The application of this duality to medicine is unfortunately altogether too real. The majority of doctors, if not all, have seen, either as patient or health care professional, both the “destroyer” and “savior” in medicine. The destroyer often shows itself in a negative health care professional who damages hope in the patient. Sad experience shows us that this characteristic is present in all health care professionals at least some of the time. Often, physicians may not even realize that they are being cold to a patient because they are accustomed to the esteemed position they have held for years. It can be easy to forget what it is like to be a patient, to not know or understand what is wrong with your body, to not know where current or potential problems will lead you in the future, to fear that your simple symptoms hide something more serious than the more likely and lesser diagnosis, to worry about payment for services or prescriptions rendered. The prestige and regard of the profession should not lead to high-minded behavior by its professionals, but this is often the origin of the presence of the destroyer. Unfortunately, the long, difficult years of training distance us from our patients, not just in medical proficiency, but also sometimes in emotion and understanding. In order to be the savior we are trained to be, we do not necessarily need to build up hope in the patient, but simply to build up the patient by showing genuine compassion and concern. Not only is showing this empathy for the patient’s condition the right thing to do, but it can in fact improve their health. It is often said that medicine is an art in addition to a science. The mastering of the proper interaction with patients in order to provide the best care possible is the art of which is spoken, and should be further emphasized by everyone in the profession.

An example from my own life seems to perfectly underscore this duality of the medical serpent and its effect on the well-being of patients. As a 16-year old young man, my mother was diagnosed with breast cancer. The diagnosis of cancer, no matter how positive the prognosis, carries with it severe anxiety and fear for any patient, and these feelings were no different for my mother or our family. My mother came into contact with many physicians who were at least partially involved in her care. And some of these physicians were inconsiderate and unfeeling toward her condition. It is certainly understandable from the physician’s perspective to experience this apathy when very similar conditions are seen every day, in numerous patients. However, this is no excuse. In attitudes and behavior, the destroyer aspect of the serpent was on display. The physicians’ negativity was infectious, causing my mother to become more fearful, more anxious, and lose some hope for a normal life, even though the cancer was identified early and she was expected to respond well to treatment. Fortunately, my mother also experienced the other aspect of the serpent, the physicians who were saviors to her hope, outlook, and understanding of her diagnosis, and all that went with it. When these physicians took the time to talk with her and to understand what she was experiencing, the light was back in her eyes and she was able to find the inner strength to deal with her illness. One surgeon in particular showed genuine excitement and support as he ran up numerous flights of stairs in the hospital with a broad smile to report to her that the cancer had not spread to her lymph nodes. Her cancer has been in remission now for many years, and she has been able to serve as a savior to others going through the experience as a volunteer at the cancer clinic where she was treated. Looking at the situation from her perspective, and the positive and negative effect that a physician can have, I decided to become a physician myself. I hope to act as a savior for my patients, in body and spirit, instead of the destroyer.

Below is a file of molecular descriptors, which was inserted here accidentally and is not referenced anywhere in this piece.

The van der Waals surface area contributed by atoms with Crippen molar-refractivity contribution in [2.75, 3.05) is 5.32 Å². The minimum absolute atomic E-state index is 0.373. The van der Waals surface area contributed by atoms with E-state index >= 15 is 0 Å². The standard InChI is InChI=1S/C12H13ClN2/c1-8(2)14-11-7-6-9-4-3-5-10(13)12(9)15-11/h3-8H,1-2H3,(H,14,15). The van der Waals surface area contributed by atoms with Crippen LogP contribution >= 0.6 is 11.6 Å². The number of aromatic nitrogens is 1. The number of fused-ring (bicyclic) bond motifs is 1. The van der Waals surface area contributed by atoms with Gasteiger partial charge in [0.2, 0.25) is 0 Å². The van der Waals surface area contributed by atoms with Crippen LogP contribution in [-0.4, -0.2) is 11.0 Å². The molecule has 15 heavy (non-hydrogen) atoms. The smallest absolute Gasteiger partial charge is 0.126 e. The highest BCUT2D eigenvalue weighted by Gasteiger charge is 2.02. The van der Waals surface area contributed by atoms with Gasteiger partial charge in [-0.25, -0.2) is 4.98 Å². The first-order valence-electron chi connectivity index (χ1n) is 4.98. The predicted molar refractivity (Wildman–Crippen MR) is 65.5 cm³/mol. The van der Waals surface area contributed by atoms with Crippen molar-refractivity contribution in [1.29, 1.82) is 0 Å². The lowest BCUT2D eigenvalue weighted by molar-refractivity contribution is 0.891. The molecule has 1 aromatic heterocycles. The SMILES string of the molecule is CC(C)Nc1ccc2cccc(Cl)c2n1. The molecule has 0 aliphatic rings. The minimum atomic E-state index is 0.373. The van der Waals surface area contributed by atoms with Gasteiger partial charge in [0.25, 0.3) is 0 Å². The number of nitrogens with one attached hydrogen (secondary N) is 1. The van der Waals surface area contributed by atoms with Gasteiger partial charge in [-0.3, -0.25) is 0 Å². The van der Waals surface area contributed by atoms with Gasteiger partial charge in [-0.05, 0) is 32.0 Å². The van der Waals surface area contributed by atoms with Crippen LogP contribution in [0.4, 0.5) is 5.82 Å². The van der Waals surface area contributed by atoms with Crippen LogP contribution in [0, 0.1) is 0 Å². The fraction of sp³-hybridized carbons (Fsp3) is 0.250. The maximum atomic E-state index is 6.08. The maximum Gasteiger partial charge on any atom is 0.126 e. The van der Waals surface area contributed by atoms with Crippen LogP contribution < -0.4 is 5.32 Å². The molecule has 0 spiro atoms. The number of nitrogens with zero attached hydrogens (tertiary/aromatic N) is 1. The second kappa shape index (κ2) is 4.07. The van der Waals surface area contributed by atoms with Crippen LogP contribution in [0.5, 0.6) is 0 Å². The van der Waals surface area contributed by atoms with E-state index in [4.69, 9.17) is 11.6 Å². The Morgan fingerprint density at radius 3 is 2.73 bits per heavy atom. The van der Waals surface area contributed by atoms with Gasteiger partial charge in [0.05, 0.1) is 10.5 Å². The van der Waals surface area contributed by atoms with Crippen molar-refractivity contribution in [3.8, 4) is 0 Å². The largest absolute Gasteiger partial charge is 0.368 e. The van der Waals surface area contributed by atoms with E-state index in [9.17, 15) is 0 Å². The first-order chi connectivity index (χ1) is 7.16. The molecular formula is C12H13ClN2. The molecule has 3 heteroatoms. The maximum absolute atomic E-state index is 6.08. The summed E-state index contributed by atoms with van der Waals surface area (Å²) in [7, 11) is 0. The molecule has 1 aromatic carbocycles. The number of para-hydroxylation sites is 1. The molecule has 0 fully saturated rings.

The symbol of medicine, the staff of Asclepius, is one that has represented healing and renewal for millennia. However, as evident in the Judeo-Christian tradition, it often represents a destroyer in addition to a savior. This is evident every day in medicine, as the physician can act as either emotional and psychological destroyer or savior for their patients. As we become more aware of how the little things—a look, tone of voice, and certainly our actions—can affect our patients, we will come to represent the intended meaning of the serpent, healing and renewal, in body and spirit, and the destroyer will remain a symbol from civilizations past.